It seems like the more medicine seeks to try and make strict recommendations on what good screening policies to follow, the more confusing it gets. This time questions are being raised about the efficacy of mammograms.
Conventional wisdom had taught us that the best approach is for women to have a screening mammogram every year after 40. Now, we hear that maybe that approach needs to be changed or at the very least revisited.
A recent study published in the British Medical Journal indicates that there is no decrease in deaths from breast cancer as a result of yearly mammograms.
As you might imagine, that has really caused quite a bit of concern and confusion.
The study was started in 1980 and followed almost 80,000 women in Canada divided into 2 relatively equal groups. One group got the physical exam and mammograms, and the other received just the physical. The sheer numbers of patients in this study make it impossible to ignore. The question becomes though, What does the data that they have really mean? Is there a difference between 1980’s mammography and the digital mammograms of today?
The researchers in Canada drew the following conclusions: “Our data show that annual mammography does not result in a reduction in breast cancer specific mortality for women aged 40-59 beyond that of physical examination alone or usual care in the community. The data suggest that the value of mammography screening should be reassessed.”
Wow….that does seem to turn our routine procedures on its head…but not so fast.
As with many of these studies, it is important to really evaluate what we are being told. If we dig a little deeper into the report, we also see that in the group without the mammograms, those who ended up with breast cancer, had larger tumors (2.1 cm v 1.4 cm) and that the cancer was more likely to have spread into their lymph nodes (34.7% v 16.5%).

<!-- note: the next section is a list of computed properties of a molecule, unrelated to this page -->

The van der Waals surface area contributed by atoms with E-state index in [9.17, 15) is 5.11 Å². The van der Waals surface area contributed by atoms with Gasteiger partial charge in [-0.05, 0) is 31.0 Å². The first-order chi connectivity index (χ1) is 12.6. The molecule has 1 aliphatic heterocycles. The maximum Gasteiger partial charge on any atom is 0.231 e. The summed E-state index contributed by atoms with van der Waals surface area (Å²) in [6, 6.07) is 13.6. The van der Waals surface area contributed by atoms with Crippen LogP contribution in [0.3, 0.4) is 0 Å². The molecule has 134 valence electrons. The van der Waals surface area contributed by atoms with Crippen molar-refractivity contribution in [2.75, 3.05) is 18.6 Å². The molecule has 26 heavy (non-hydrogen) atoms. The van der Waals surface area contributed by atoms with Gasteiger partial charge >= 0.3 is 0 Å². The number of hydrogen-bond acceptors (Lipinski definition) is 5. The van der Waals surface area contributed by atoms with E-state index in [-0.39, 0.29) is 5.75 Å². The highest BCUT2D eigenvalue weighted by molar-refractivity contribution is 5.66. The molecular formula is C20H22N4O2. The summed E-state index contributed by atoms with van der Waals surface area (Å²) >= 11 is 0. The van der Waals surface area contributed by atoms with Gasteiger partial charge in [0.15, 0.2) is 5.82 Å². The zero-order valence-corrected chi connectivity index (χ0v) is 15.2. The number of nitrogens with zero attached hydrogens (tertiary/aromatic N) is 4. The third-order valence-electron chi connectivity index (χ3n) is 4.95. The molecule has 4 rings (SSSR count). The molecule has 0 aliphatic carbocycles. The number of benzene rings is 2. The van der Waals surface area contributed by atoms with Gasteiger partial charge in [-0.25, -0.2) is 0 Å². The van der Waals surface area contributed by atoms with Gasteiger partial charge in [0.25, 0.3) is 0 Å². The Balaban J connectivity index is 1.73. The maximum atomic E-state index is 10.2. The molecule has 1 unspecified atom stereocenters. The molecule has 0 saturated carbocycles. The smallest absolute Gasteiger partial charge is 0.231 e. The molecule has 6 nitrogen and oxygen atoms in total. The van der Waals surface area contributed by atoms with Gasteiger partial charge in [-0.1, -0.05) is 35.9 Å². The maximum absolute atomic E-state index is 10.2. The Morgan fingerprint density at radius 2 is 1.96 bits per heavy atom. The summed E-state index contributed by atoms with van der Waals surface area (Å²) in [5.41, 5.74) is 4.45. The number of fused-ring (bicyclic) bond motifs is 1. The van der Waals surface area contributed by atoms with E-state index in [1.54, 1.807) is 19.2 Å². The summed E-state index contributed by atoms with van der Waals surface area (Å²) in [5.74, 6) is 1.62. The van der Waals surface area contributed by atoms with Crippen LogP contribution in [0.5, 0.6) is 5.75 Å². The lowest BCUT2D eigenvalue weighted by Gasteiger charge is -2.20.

In addition to that, the women with larger tumors had a lower the survival rate. The study authors themselves state: “The 25 year survival was 77.1% for women with tumours of less than 2 cm, compared with 54.7% for tumours greater than 2 cm (hazard ratio 0.46, 95% confidence interval 0.37 to 0.58; P<0.001). “
The American College of Obstetricians and Gynecologists maintains its recommendation that mammography screening be offered annually to women beginning at age 40. They also state that there have been eight other randomized controlled trials that have shown mammograms do help prevent deaths for women in their 40s and 50s. In addition, data from numerous and much more recent observational trials have been published confirming a reduced mortality with modern mammography screening methods.
This is clearly a debate that has only just begun. The question for those of us in the trenches though, is what do we do now?
As we continue to get more and more information I would suggest that we all pay attention to any new data, but for now I would recommend sticking with the current recommendations for annual mammograms after age 40. Although there is always a risk of over diagnosis, from what we know today, it seems like sticking to the status quo of yearly mammograms is the safest approach.